Ponza

Ponza, a great weekend trip from Rome

I can’t believe I’ve gotten into year five of this blog (or my travel-writing career, for that matter) without having published a word about Ponza. For shame! When it comes to Mediterranean islands, it’s easily one of Italy’s best-kept secrets… from international tourists, that is. Romans know Ponza well: in fact, the well-heeled have been visiting the island for more than 2,000 years, drawn by its lush, volcanic greenery, striking cliffs and, of course, bright-blue sea. (Fun fact: the island gets its name from a local legend which holds that Pontius Pilate’s own family had a villa here).

Today, Ponza (also shown at top) is scattered with a handful of small, pastel villages. The main port town crowds with Italians fresh off the ferries in July and August. (It’s much quieter even in June, and when I went once in October, there was hardly anyone there at all—even though the temperature remained balmy enough for a swim).

Circe's cave at the island of Ponza

Although its villages are lovely, Ponza’s main attraction is, of course, the natural scenery. Don’t miss  the Chaia di Luna (above), a crescent of cliffs plunging into the sea where Circe, the sorceress, was said to have seduced Odysseus. In-the-know-Italians also flock to Spiaggia di Frontone, which you take a ferry to from Porto, and stay until the evening, hanging out at the laid-back bars and beach clubs.

Renting a car or scooter is, as with all three of these islands, suggested—but for Ponza, especially, it’s also worth renting a small outboard boat, which you can do right at the harbor, to toodle around. It’s the best way to get to those out-of-the-way coves and beaches that make the island so special. Taking a boat around Ponza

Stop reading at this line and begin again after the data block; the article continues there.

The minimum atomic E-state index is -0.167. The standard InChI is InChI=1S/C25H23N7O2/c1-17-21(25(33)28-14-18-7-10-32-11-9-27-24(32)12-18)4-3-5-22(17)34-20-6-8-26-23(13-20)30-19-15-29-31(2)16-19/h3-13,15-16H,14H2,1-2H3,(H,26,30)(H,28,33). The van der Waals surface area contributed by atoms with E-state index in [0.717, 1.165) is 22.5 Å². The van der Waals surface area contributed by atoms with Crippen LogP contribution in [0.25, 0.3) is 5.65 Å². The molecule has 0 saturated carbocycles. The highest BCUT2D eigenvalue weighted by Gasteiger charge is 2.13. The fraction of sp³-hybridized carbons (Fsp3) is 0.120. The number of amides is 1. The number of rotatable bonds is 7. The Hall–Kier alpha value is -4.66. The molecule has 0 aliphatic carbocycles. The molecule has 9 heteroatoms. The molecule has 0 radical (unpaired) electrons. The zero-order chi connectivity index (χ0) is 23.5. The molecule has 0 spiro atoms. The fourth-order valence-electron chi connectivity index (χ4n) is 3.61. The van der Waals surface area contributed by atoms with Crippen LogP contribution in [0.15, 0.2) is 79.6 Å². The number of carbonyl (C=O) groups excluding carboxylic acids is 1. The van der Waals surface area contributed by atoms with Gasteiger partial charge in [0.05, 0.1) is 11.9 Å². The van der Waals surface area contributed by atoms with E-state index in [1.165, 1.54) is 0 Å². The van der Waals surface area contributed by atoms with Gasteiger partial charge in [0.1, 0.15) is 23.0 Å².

Getting there: Take the train from Rome to Formia-Gaeta (one hour, €16.50 or 1.5 hours, €8.20), or to Anzio (one hour and €3.60). From Formia, Laziomar runs ferries to Ponza (80 minutes, €25.50 or 2.5 hours, €16.70); from Anzio, Vetor offers ferries to Ponza (70 minutes, €25 to €48).

Ischia

Ischia, a weekend trip from Rome
Capri isn’t the only island off Naples and the Amalfi caost. Ischia, its neighbor, is actually the largest island in the bay—plus is cheaper, less touristic and every bit as beautiful.

I’ve written about Ischia at length before, both in this post and in this story last year for the Globe and Mail, so I won’t repeat it all here. But let’s put it this way: Ischia has a ridiculously picturesque castle (that just happens to date back to the time of the ancient Greeks), tons of little villages and coves to explore, and some of the best sfogliatelle around. And it makes not only a fantastic quick trip from Rome, but a great day trip from the Amalfi coast or Naples, too.

Castello Aragonese in Ischia, an island in the Bay of Naples

Getting there: Take the train from Rome to Naples (the fastest is 70 minutes, €43; cheapest is 2 hours, €19). From there, grab a bus or taxi to the port (10 minutes; a taxi costs €11) and one of a number of ferries, run by lines including Medmar, Caremar, Alilauro and Snav, on to Ischia. The fastest from the main port takes 45 minutes and costs about €28 each way.

Procida

Island of Procida

This picturesque little island is another of Capri’s lesser-known neighbors. It also measures just 1.5 square miles—leaving so little room for tourism buildup, both hotels and tourist crowds are pretty nonexistent.

That, of course, is part of Procida’s charm. Old men gather in the piazzas to gossip and smoke, fishermen repair their nets on the docks and centuries-old traditions endure—like the Good Friday procession of the Misteri, which parades life-sized, handmade floats through the town.

Procida, a day trip from RomeAside from the seaside life and spectacular scenery (this is where Il Postino was filmed), the island has a sense of magic to it I haven’t experienced anywhere else, a kind of Neapolitan mysteriousness that’s been transferred (and preserved) offshore.One local legend has it that, when Procida was besieged (hardly for the first time) by pirates on 8 Ma 1535, locals called on St Michael the archangel for help. He showed up, sword in hand, and the pirates fled, another anniversary that’s celebrated with a procession each year.

For more about Procida, and more shots of this stunning  off-the-beaten-path island, check out my slideshow for the BBC. Procida, an island escape from Rome